Vandana Lulla, Principal, Podar International School (IB and CIE), says, “Change is inevitable. As a school, we need to constantly upgrade and update ourselves. If improving the continuous and comprehensive evaluation systems in school benefits students, so be it”.
Mamta Gupta, Principal of Shiksha Bharti School, says, “I welcome CCE and through CCE, I came to know that every child is special. Through CCE I realised that if any student is not good in studies it does not mean that he/she is good for nothing”.
Rajat Gupta, Director, Ramit Technologies  Pvt Ltd, (CCE software solution Provider Company), says, CBSE has to understand the reality & revisit implementation of CCE so as to strike a judicious balance between scholastic and co-scholastic outcomes

“Till now,  our education system was academics oriented, but with the introduction of CCE, students are now evaluated both on scholastic (intellect and brain) and  co-scholastic (heart and hand) attributes. Such kind of system leads to the  change in the attitude, life skills (emotional and social) and confidence level  of our children and helps in their overall personality development. This is very  important for them to survive in today’s competitive world. Some critics say, it is  not apt for the country like India, but if implemented properly, its advantages  completely outweigh its disadvantages”.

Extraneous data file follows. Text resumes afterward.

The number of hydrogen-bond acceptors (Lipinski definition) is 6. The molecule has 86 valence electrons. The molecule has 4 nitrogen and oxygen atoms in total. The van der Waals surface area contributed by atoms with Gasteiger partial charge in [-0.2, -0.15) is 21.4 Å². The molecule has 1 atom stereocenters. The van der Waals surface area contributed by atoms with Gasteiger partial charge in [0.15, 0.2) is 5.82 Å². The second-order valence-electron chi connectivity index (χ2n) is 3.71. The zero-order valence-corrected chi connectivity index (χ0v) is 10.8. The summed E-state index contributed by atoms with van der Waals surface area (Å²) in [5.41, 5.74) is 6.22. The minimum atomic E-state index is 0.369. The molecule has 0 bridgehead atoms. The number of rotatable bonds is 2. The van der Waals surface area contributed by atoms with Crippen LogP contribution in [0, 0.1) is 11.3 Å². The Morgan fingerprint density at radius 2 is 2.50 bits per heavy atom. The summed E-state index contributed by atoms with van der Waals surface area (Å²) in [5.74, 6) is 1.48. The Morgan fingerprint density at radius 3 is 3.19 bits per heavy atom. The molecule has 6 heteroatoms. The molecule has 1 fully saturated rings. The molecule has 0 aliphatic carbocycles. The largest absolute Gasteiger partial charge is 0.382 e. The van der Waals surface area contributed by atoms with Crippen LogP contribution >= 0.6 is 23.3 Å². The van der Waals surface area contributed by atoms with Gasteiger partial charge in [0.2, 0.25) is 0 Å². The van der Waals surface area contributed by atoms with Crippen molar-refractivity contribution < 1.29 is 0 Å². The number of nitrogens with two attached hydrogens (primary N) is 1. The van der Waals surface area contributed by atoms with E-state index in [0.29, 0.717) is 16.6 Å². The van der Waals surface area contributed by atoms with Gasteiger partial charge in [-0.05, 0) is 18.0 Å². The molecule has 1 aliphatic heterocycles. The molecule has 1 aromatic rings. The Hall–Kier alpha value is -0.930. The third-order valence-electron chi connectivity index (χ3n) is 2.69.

Norina Fernandes, Principal of Smt. Lilavatibai Podar High School, says, “Introduction of CCE has bought about a  sea-change in the classroom. The main aspect of this change is the fact that assessment  has become an integral part of  the teaching-learning process.”
CBSE Chairman Speaks on CCE System
Vineet Joshi, Chairperson, CBSE, says, “The CBSE has introduced a number of reforms in the school education sector. Our focus for the coming decade is on effective implementation of CCE for which the board aims to provide continuous training and engage in discussion with  our teachers to build effective monitoring processes within the system.”
On the Flipside
Teachers are going to play a very important role in the implementation of CCE, which is why a comprehensive plan to upgrade teachers teaching skill through different training is required. Secondly, the introduction of CCE does not advocate less emphasis on academic achievements.  Students will still be required to do well in studies. CCE in no way dilutes  the emphasis on academics. In fact, while the assignments and projects assigned by  teachers have to be interesting, they also have to be challenging for students.  Fernandes says, “The one off area of challenge in this system is dealing with student absenteeism, especially with long sick leaves where the student has missed out on a whole concept”.

Investment required
Rajat Gupta of Ramit Technolgies Pvt Ltd says, “To achieve fair assessment, proper student to teacher ratio is required, Proper training to teachers is a pre-requisite to achieve proper results. In rural areas, CCE can be a burden where even the desired primary objective of basic academic teaching is not properly achieved.” Rajat Gupta goes on to say that the investment required to have the CCE assistive software in education infrastructure can vary from ` 15, 000 to ` 50, 000. To sum up we all know that every new policy is bound to have its own pros and cons – the CCE is too seems to be plagued with as many cons, as it is blessed with pros. In the final reckoning, it is up to the education masters to bring out the best of it and use it wisely!